I flew CapeAir from Ogdensburg to Boston and returned on a CapeAir flight on the 75th anniversary of Amelia Earhart’s disappearance as she attempted to be the first woman to pilot a circumnavigation of the planet. I’ve got to tell you, I felt like I was flying with Amelia when first Chris, from Boston to Albany, and then Kira, from Albany to Ogdensburg served as the pilots. Both in their mid-twenties– each with a decade of flying experience–these two young women made me happy: this is what it’s all about. No big deal. Women pilots on a commercial airline…though I have to admit, it was a big deal for me.
I mentioned the experience to Brian Mann at a meeting the next day and he said he has had the same feeling flying CapeAir with young women often piloting. He said, for him, it seems tied to the advances achieved by women as Title IX opened up opportunities. In my mind, it’s linked with the fact that NCPR is still recognized by the federal government as a woman-managed broadcast entity. It’s great to get this recognition–and it’s great to feel pleased that young women are flying airplanes–but we know we still have some ground to cover if this is noteworthy rather than prosaic.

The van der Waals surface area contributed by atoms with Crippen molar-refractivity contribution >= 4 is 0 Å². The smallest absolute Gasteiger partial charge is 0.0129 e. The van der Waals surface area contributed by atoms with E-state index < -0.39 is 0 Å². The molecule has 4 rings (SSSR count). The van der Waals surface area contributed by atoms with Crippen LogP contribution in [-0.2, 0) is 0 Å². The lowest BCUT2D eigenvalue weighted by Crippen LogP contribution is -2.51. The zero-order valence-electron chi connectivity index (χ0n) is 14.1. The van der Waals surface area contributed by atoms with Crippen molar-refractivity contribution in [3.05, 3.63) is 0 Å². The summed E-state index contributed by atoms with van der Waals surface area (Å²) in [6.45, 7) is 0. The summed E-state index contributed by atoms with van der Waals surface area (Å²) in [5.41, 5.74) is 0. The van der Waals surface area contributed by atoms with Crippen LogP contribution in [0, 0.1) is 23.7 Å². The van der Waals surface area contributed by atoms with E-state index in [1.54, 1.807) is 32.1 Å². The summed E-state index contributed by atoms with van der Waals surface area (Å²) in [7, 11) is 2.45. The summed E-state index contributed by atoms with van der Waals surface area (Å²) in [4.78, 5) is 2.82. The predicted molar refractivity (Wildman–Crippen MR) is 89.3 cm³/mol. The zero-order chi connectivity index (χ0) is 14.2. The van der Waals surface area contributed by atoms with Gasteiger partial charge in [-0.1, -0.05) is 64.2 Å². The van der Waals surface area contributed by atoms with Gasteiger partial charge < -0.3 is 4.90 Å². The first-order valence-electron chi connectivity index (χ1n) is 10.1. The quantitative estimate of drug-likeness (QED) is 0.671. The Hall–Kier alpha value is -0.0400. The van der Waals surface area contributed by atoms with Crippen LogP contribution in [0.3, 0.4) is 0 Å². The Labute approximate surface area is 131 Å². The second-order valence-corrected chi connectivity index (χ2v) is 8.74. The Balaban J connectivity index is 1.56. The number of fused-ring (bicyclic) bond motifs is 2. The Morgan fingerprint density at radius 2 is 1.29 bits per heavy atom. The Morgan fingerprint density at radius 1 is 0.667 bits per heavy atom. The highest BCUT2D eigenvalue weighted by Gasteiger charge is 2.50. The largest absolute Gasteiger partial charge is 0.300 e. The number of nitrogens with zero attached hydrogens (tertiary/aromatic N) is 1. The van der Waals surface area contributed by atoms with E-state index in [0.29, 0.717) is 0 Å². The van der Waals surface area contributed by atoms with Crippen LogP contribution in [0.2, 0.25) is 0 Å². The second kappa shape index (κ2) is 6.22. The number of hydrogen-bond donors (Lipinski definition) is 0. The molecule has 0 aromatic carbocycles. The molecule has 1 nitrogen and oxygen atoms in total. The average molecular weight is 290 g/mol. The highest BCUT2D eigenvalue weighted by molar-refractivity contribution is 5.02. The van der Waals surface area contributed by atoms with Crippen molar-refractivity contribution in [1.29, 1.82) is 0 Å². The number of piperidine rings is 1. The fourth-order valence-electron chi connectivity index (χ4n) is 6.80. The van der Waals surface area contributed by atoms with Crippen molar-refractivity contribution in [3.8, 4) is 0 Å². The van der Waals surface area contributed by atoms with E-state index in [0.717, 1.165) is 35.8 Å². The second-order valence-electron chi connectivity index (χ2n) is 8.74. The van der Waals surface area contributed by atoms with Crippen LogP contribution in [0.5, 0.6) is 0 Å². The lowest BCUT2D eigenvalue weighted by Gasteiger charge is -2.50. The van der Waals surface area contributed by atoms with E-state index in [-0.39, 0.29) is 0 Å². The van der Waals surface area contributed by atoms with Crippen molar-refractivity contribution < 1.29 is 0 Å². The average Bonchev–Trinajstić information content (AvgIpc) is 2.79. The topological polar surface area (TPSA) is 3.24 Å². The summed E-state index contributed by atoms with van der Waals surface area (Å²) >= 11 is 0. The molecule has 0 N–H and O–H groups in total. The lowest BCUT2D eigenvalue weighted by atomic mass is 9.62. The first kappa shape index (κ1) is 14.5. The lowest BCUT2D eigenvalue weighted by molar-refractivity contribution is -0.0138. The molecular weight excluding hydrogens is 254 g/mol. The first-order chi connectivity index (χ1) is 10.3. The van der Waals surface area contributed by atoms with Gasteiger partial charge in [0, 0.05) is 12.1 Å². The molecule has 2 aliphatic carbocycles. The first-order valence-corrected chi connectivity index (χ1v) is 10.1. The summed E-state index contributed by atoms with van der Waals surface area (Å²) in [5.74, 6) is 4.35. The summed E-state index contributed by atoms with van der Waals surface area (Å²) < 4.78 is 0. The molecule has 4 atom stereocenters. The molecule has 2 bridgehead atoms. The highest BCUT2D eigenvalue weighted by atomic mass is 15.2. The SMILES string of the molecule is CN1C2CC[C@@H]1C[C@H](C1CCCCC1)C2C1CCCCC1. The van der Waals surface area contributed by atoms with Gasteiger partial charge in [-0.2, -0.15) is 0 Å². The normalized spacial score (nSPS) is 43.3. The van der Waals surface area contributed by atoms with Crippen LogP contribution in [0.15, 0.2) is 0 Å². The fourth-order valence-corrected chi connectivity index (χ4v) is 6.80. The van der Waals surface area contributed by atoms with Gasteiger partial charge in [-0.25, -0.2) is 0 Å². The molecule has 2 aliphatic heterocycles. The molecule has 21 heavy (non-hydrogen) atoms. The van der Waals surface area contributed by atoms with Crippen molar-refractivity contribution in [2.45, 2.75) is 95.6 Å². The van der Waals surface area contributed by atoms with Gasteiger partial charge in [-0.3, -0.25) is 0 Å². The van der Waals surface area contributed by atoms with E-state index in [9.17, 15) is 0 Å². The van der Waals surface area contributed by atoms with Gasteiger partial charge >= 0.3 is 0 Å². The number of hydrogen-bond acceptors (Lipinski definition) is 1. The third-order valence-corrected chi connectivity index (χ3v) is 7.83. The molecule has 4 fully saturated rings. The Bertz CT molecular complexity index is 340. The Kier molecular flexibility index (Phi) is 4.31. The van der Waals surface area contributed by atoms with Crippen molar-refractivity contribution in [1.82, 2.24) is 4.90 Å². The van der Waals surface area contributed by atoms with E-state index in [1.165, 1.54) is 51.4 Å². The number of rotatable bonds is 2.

Well, I mostly wanted to share my pleasure with you–Kira and Chris were both terrific pilots–smooth sailing through somewhat rough skies, great landings. And, I wanted to thank CapeAir for providing an affordable transportation option for people of the region. The flight is spectacular, cutting diagonally across the Adirondacks, with every bump and creek visible, and every hidden wilderness laid out below you.
Tell me if you’re a woman pilot or if you’ve flown on woman-piloted aircraft.